Named a best book of 2020 by the New York Times and Kirkus Reviews
“A smart, timely, deeply disturbing and essential book by a veteran scholar and leading expert on the criminal legal system. . . . This is not a Black crisis but a national emergency.” —The New York Times Book Review
About 170,000 Black Americans have died in homicides just since the year 2000. Violence takes more years of life from Black men than cancer, stroke, and diabetes combined; a young Black man in the United States has a fifteen times greater chance of dying from violence than his white counterpart. Even Black women suffer violent death at a higher rate than white men, despite homicide’s usual gender patterns. Yet while the country has been rightly outraged by the recent spate of police killings of Black Americans, the shocking amount of “everyday” violence that plagues African American communities receives far less attention, and has nearly disappeared as a target of public policy.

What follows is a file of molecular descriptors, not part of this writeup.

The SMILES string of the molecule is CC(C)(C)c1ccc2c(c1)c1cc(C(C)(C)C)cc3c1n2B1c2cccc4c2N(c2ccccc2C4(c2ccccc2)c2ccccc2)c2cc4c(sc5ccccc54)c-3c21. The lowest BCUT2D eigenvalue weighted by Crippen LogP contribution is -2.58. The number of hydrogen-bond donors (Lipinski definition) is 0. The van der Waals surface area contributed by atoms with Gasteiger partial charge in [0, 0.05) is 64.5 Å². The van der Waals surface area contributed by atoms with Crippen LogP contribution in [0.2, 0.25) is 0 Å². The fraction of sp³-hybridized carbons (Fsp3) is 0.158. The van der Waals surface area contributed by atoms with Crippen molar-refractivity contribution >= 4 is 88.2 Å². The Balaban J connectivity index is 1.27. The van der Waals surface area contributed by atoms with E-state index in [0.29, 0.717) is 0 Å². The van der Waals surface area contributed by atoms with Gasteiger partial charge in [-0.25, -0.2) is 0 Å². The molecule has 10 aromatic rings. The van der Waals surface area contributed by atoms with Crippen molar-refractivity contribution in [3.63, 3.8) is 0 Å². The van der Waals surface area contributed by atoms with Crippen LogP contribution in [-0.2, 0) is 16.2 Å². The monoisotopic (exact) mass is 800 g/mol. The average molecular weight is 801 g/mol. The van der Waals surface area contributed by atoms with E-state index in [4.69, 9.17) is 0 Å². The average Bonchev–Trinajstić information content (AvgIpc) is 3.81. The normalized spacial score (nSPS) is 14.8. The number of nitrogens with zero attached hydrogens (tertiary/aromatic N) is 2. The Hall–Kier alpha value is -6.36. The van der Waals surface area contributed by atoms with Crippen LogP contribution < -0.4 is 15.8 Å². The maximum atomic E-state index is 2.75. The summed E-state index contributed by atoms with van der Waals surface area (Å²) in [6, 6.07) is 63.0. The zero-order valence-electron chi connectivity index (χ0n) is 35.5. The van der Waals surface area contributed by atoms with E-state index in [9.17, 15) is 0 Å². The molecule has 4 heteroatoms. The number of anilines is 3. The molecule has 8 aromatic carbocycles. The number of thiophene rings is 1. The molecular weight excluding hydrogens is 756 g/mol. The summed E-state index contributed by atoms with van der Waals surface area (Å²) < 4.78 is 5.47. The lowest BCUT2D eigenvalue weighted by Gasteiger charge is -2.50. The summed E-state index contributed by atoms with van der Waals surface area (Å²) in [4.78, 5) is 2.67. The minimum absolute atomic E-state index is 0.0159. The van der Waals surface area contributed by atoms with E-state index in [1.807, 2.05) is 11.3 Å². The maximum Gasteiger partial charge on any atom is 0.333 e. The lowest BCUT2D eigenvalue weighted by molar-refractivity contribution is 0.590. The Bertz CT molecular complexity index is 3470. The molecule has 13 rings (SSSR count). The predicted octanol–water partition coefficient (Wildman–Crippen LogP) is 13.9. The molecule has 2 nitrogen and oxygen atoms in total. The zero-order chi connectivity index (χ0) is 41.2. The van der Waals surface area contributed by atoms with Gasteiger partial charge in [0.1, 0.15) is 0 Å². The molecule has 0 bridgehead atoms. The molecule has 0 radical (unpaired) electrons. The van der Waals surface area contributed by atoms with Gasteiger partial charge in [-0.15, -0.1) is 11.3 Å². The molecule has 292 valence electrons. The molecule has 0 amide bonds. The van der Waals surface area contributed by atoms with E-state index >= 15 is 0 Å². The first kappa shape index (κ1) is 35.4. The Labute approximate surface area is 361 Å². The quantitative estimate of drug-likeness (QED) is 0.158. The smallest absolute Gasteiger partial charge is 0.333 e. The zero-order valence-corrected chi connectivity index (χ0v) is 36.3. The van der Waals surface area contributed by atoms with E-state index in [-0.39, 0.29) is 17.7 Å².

As the acclaimed criminologist Elliott Currie makes clear, this pervasive violence is a direct result of the continuing social and economic marginalization of many Black communities in America. Those conditions help perpetuate a level of preventable trauma and needless suffering that has no counterpart anywhere in the developed world. Compelling and accessible, drawing on a rich array of both classic and contemporary research, A Peculiar Indifference describes the dimensions and consequences of this enduring emergency, explains its causes, and offers an urgent plea for long-overdue social action to end it.